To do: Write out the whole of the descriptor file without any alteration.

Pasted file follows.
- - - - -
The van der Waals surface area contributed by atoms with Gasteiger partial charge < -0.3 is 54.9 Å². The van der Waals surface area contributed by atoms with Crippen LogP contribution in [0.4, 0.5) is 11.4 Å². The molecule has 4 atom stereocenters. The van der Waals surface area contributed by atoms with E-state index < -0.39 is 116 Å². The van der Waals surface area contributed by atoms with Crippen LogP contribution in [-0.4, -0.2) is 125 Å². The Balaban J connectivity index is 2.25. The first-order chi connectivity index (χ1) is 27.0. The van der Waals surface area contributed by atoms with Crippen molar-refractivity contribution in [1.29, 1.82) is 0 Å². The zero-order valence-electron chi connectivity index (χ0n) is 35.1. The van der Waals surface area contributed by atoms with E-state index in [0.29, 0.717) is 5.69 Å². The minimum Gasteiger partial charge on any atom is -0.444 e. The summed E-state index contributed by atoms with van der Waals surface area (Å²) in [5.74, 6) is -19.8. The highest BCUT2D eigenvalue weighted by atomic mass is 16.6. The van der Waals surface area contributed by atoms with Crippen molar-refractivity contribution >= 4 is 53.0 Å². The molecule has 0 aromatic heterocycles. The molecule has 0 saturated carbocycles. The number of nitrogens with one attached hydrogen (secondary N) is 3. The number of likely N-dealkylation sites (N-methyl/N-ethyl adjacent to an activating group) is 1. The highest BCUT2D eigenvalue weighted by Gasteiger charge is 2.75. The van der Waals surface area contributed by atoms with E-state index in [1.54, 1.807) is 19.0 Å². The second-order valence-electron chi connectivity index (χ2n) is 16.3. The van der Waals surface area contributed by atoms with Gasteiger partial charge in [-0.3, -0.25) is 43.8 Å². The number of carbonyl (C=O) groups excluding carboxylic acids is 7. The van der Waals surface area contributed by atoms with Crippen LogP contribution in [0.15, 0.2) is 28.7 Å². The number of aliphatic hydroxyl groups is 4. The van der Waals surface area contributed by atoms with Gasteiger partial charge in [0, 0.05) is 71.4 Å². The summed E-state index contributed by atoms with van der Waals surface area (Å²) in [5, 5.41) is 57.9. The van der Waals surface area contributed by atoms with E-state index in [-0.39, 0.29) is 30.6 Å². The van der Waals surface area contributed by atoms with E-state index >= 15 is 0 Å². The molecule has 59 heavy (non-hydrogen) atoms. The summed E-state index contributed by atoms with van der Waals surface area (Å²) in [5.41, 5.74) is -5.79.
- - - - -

The van der Waals surface area contributed by atoms with Gasteiger partial charge < -0.3 is 54.9 Å². The van der Waals surface area contributed by atoms with Crippen LogP contribution in [0.4, 0.5) is 11.4 Å². The molecule has 4 atom stereocenters. The van der Waals surface area contributed by atoms with E-state index < -0.39 is 116 Å². The van der Waals surface area contributed by atoms with Crippen LogP contribution in [-0.4, -0.2) is 125 Å². The Balaban J connectivity index is 2.25. The first-order chi connectivity index (χ1) is 27.0. The van der Waals surface area contributed by atoms with Crippen molar-refractivity contribution in [1.29, 1.82) is 0 Å². The zero-order valence-electron chi connectivity index (χ0n) is 35.1. The van der Waals surface area contributed by atoms with E-state index in [0.29, 0.717) is 5.69 Å². The minimum Gasteiger partial charge on any atom is -0.444 e. The summed E-state index contributed by atoms with van der Waals surface area (Å²) in [5.74, 6) is -19.8. The highest BCUT2D eigenvalue weighted by atomic mass is 16.6. The van der Waals surface area contributed by atoms with Crippen molar-refractivity contribution >= 4 is 53.0 Å². The molecule has 0 aromatic heterocycles. The molecule has 0 saturated carbocycles. The number of nitrogens with one attached hydrogen (secondary N) is 3. The number of likely N-dealkylation sites (N-methyl/N-ethyl adjacent to an activating group) is 1. The highest BCUT2D eigenvalue weighted by Gasteiger charge is 2.75. The van der Waals surface area contributed by atoms with E-state index in [1.54, 1.807) is 19.0 Å². The second-order valence-electron chi connectivity index (χ2n) is 16.3. The van der Waals surface area contributed by atoms with Gasteiger partial charge in [-0.3, -0.25) is 43.8 Å². The number of carbonyl (C=O) groups excluding carboxylic acids is 7. The van der Waals surface area contributed by atoms with Crippen LogP contribution in [0.15, 0.2) is 28.7 Å². The number of aliphatic hydroxyl groups is 4. The van der Waals surface area contributed by atoms with Gasteiger partial charge in [0, 0.05) is 71.4 Å². The summed E-state index contributed by atoms with van der Waals surface area (Å²) in [5, 5.41) is 57.9. The van der Waals surface area contributed by atoms with E-state index in [-0.39, 0.29) is 30.6 Å². The van der Waals surface area contributed by atoms with E-state index >= 15 is 0 Å². The molecule has 59 heavy (non-hydrogen) atoms. The summed E-state index contributed by atoms with van der Waals surface area (Å²) in [5.41, 5.74) is -5.79.